- What Is Salmonella?
- What Is Salmonella Infection?
- What Are the Signs & Symptoms of Salmonella Infection?
- How Do People Get Salmonella Infections?
- Are Salmonella Infections Contagious?
- Who Is at Risk for Salmonella Infections?
- How Are Salmonella Infections Diagnosed?
- How Are Salmonella Infections Treated?
- How Long Does a Salmonella Infection Last?
- Can Salmonella Infections Be Prevented?
What Is Salmonella?
Salmonella is a kind of bacteria, with many different types. The type responsible for most infections in humans is carried by chickens, cows, pigs, and reptiles (such as turtles, lizards, and iguanas). Another, rarer form — called Salmonella typhi — causes typhoid fever.
What Is Salmonella Infection?
Salmonella infection, or salmonellosis, is a foodborne illness caused by infection with Salmonella bacteria. Most infections spread to people through contaminated food (usually meat, poultry, eggs, or milk).
What Are the Signs & Symptoms of Salmonella Infection?
A Salmonella infection typically causes:
Because many different kinds of illnesses can cause these symptoms, most doctors will take a stool sample to make an accurate diagnosis.
Salmonella infections usually clear up without medical treatment.
How Do People Get Salmonella Infections?
Salmonella bacteria are often found in the feces (poop) of some animals, particularly reptiles. People who have these animals as pets can get salmonellosis if they handle the reptiles and get the bacteria on their hands.
Salmonella can spread to people in foods contaminated by infected animal feces. This can happen when foods such as poultry, eggs, and beef are not cooked enough. Fruit and vegetables can also be contaminated from feces in the soil or water where they're grown.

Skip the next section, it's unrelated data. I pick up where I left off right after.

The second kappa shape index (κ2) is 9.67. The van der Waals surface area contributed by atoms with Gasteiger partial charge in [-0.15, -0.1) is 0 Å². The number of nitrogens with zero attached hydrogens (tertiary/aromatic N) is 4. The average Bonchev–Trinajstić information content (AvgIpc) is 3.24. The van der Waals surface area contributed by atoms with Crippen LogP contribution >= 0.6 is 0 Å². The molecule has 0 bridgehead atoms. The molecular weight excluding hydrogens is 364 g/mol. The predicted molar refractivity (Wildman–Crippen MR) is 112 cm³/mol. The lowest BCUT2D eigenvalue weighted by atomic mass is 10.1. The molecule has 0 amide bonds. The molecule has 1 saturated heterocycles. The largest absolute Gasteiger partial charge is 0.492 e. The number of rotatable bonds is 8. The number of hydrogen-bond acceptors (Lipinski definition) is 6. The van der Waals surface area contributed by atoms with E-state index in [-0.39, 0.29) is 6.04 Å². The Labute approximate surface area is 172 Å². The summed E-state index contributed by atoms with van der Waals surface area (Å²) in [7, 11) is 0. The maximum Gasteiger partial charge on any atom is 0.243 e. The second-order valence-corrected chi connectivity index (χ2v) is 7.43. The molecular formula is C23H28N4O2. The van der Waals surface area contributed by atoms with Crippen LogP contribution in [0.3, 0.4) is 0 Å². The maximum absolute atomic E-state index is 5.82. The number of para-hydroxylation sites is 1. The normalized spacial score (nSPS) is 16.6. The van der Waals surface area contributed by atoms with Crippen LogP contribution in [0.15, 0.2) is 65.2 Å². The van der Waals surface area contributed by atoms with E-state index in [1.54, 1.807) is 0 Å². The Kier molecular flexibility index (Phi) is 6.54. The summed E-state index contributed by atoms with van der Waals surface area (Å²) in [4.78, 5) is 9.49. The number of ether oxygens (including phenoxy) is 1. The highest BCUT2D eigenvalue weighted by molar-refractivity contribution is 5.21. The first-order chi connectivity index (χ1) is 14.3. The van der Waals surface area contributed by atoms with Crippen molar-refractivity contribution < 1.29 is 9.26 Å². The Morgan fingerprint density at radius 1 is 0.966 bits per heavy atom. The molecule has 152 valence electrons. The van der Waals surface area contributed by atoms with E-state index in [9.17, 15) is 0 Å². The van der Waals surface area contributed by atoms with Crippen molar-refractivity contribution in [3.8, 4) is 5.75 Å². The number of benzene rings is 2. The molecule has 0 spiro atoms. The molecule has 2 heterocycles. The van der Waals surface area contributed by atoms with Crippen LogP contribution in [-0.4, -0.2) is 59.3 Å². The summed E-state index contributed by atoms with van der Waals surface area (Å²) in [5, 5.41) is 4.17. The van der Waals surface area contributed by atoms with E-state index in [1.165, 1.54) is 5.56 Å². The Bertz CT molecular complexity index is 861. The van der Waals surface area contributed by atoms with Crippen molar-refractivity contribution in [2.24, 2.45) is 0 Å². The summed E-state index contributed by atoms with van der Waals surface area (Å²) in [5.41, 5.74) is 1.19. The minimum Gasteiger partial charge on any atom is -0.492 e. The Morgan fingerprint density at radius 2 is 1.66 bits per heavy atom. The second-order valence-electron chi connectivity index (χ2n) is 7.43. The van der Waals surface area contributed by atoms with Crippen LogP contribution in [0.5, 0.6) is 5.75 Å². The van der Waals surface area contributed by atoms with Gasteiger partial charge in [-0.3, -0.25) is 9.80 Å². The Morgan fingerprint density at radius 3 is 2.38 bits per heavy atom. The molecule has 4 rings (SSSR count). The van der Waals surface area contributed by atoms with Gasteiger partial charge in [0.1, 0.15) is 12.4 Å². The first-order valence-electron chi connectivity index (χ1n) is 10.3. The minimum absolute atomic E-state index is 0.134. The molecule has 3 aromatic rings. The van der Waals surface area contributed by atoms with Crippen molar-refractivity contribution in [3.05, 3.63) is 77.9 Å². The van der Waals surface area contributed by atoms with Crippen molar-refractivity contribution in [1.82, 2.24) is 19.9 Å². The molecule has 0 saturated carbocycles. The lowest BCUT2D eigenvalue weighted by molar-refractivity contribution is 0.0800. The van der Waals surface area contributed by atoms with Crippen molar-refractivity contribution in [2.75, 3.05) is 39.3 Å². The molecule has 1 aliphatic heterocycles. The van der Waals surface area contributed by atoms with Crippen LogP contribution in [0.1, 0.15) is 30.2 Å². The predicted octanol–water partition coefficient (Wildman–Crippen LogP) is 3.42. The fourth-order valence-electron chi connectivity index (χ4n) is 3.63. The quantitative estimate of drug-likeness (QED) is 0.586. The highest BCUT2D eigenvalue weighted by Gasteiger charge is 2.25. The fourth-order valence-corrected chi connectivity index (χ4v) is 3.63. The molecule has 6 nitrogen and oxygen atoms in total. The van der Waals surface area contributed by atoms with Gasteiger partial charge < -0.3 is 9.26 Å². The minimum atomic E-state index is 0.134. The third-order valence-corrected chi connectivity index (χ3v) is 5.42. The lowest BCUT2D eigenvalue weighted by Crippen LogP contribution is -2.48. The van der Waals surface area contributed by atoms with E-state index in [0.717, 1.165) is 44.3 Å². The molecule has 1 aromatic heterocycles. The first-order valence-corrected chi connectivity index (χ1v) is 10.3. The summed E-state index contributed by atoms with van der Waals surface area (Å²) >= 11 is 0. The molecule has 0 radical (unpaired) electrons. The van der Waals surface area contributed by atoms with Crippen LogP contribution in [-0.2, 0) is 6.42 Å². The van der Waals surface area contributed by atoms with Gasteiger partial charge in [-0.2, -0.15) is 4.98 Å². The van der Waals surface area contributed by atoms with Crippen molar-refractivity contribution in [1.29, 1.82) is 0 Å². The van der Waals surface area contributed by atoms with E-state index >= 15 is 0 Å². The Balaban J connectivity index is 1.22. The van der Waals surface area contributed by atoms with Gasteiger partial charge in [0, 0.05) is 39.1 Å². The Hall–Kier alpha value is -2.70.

Are Salmonella Infections Contagious?
Yes. People with salmonellosis can spread the infection from several days to several weeks after they've been infected — even if their symptoms have disappeared or they've been treated with antibiotics.
Who Is at Risk for Salmonella Infections?
Not everyone who ingests Salmonella bacteria will become ill. Children, especially infants, are most likely to get sick from it. About 50,000 cases of salmonellosis are reported in the United States each year and about one third of those are in kids 4 years old or younger.
People at risk for more serious complications from a Salmonella infection include those who:
- are very young, especially babies
- have problems with their immune systems (such as people with HIV)
- take cancer-fighting drugs or drugs that affect their immune system
- have sickle cell disease
- have an absent or nonfunctioning spleen
- take chronic stomach acid suppression medicine
In these higher-risk groups, most doctors will treat an infection with antibiotics to prevent it from spreading to other parts of the body. Antibiotics do not appear to help a healthy person whose infection is not severe — and may actually lengthen the amount of time the person will carry the bacteria.
How Are Salmonella Infections Diagnosed?
Because many different illnesses can cause similar symptoms (such as nausea, fever, cramping, and diarrhea), doctors may send a stool (poop) sample to the lab for testing.